In multiple Writ Petitions bunched together, Hon'ble Patna HC has held that Section 16(4) of the CGST act which prescribe one of condition to avail the ITC under GST Law is constitutional. In this article, we will discuss the Decision in details including Petitioner's arguments, Department's Rebuttal and Basis of Decision of HC (Order of copy is attached in the last of the Article).
Section 16(4) of the CGST Act:
(4) A registered person shall not be entitled to take input tax credit in respect of any invoice or debit note for supply of goods or services or both after the due date of furnishing of the return under section 39 for the month of September following the end of financial year to which such invoice or debit note pertains or furnishing of the relevant annual return, whichever is earlier.
(From 01.10.2022, for the words for ''due date of furnishing of the return under section 39... "30th November has been substituted).
Petitioner's Key Arguments (Simplified Form)
Refusal to allow ITC under Section 16(4) of the Act beyond the date contemplated therein is confiscatory (act of something being taken away from someone by a government) in nature.
ITC is a vested right under Article 300A of the Constitution of India and such protected and vested right cannot lightly be taken away on the ground of belated filing of return.
Article 300A: “No person shall be deprived of his property save by authority of law”.
Conditions as prescribed in Section 16(4) of the CGST/BGST Act are merely procedural in nature and cannot override the substantive conditions as mandated in Section 16(1) and 16(2) of the said Acts.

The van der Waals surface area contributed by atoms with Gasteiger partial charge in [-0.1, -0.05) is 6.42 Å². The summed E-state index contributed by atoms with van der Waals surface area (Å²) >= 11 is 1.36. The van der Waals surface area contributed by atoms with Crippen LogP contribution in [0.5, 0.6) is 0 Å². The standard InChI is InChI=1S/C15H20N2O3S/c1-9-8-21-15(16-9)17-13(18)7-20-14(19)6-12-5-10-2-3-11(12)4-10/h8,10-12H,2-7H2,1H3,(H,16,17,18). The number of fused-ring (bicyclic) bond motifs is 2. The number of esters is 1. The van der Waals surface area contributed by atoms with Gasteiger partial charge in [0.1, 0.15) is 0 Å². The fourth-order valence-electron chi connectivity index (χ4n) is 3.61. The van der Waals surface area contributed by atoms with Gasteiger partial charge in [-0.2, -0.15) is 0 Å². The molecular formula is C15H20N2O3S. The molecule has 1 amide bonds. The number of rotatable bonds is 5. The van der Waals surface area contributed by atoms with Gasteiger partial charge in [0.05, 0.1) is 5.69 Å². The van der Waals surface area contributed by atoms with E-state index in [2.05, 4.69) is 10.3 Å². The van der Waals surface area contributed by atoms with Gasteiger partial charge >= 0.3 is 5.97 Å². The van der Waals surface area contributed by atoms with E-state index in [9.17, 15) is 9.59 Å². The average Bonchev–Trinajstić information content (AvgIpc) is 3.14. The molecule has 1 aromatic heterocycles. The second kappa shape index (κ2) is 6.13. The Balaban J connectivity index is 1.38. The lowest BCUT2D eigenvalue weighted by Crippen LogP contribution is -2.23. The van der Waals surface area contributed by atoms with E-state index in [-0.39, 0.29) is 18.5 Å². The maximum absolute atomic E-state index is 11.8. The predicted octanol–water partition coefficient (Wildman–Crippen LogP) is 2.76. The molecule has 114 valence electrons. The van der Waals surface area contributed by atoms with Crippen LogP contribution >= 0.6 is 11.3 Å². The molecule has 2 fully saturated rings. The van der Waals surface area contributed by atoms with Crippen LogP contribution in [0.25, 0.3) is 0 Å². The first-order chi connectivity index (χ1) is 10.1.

Section 16(4) of the CGST/BGST Act may be read down by this Court and it may be held that the embargo in the said provision would apply only to restrict claim of ITC in respect of only such invoices or debit notes received after the end of the financial year beyond September of the preceding financial year and not such claims in a belated return filed after such date.
Provision is violative of Article 14 of the Constitution of India as it creates distinction among equals resulting into discrimination.
Provision imposes unreasonable and disproportionate restriction on right to freedom of trade and profession guaranteed under Article 19(1)(g).
Disallowing ITC by invoking Section 16(4) of the CGST/BGST Act amounts to double taxation and, thus, violates the principle of taxation on value addition which is violative of Article 265 of the Constitution of India.
Article 265: No tax shall be levied or collected except by authority of law.
ITC is in the nature of benefit/ concession extended to a registered person under the CGST/BGST Act which can be availed only as per the scheme of the CGST/BGST Act.
Statutory scheme under Section 16 of the CGST/BGST Act with restriction available under sub-section (4) thereof has uniform application and cannot be said to be either arbitrary or violating any right guaranteed to a registered person under Article 19(1)(g) of the Constitution of India.
Basis of Decision (Simplified Form based on our interpretation)
On Right to Property